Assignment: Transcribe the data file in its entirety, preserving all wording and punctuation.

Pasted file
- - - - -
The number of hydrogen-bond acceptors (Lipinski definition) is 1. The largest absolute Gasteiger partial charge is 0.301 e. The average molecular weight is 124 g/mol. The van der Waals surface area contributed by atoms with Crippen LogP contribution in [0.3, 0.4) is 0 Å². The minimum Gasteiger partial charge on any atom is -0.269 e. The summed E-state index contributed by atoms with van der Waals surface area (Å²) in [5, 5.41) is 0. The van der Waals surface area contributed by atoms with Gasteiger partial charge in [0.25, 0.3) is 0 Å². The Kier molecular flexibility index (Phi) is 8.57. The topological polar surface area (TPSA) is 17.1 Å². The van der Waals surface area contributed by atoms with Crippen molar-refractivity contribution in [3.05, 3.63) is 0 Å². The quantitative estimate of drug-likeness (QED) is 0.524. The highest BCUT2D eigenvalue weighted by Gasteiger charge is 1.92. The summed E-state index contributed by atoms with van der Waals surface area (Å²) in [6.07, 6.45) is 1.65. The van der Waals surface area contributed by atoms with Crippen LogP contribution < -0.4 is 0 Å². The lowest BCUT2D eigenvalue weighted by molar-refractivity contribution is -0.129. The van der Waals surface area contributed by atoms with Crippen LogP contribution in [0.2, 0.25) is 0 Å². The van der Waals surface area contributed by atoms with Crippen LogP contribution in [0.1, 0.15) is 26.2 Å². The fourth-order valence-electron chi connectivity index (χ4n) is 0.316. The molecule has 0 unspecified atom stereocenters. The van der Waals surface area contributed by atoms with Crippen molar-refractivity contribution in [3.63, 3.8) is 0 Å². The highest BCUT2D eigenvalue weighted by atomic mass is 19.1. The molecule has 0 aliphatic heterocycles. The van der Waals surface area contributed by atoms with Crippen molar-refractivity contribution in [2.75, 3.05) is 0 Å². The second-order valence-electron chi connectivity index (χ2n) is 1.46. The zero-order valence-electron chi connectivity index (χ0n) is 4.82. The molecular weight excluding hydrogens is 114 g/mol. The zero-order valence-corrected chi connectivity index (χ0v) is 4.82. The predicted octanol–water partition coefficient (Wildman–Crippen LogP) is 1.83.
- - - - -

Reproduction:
The number of hydrogen-bond acceptors (Lipinski definition) is 1. The largest absolute Gasteiger partial charge is 0.301 e. The average molecular weight is 124 g/mol. The van der Waals surface area contributed by atoms with Crippen LogP contribution in [0.3, 0.4) is 0 Å². The minimum Gasteiger partial charge on any atom is -0.269 e. The summed E-state index contributed by atoms with van der Waals surface area (Å²) in [5, 5.41) is 0. The van der Waals surface area contributed by atoms with Gasteiger partial charge in [0.25, 0.3) is 0 Å². The Kier molecular flexibility index (Phi) is 8.57. The topological polar surface area (TPSA) is 17.1 Å². The van der Waals surface area contributed by atoms with Crippen molar-refractivity contribution in [3.05, 3.63) is 0 Å². The quantitative estimate of drug-likeness (QED) is 0.524. The highest BCUT2D eigenvalue weighted by Gasteiger charge is 1.92. The summed E-state index contributed by atoms with van der Waals surface area (Å²) in [6.07, 6.45) is 1.65. The van der Waals surface area contributed by atoms with Crippen LogP contribution < -0.4 is 0 Å². The lowest BCUT2D eigenvalue weighted by molar-refractivity contribution is -0.129. The van der Waals surface area contributed by atoms with Crippen LogP contribution in [0.2, 0.25) is 0 Å². The van der Waals surface area contributed by atoms with Crippen LogP contribution in [0.1, 0.15) is 26.2 Å². The fourth-order valence-electron chi connectivity index (χ4n) is 0.316. The molecule has 0 unspecified atom stereocenters. The van der Waals surface area contributed by atoms with Crippen molar-refractivity contribution in [3.63, 3.8) is 0 Å². The highest BCUT2D eigenvalue weighted by atomic mass is 19.1. The molecule has 0 aliphatic heterocycles. The van der Waals surface area contributed by atoms with Crippen molar-refractivity contribution in [2.75, 3.05) is 0 Å². The second-order valence-electron chi connectivity index (χ2n) is 1.46. The zero-order valence-electron chi connectivity index (χ0n) is 4.82. The molecular weight excluding hydrogens is 114 g/mol. The zero-order valence-corrected chi connectivity index (χ0v) is 4.82. The predicted octanol–water partition coefficient (Wildman–Crippen LogP) is 1.83.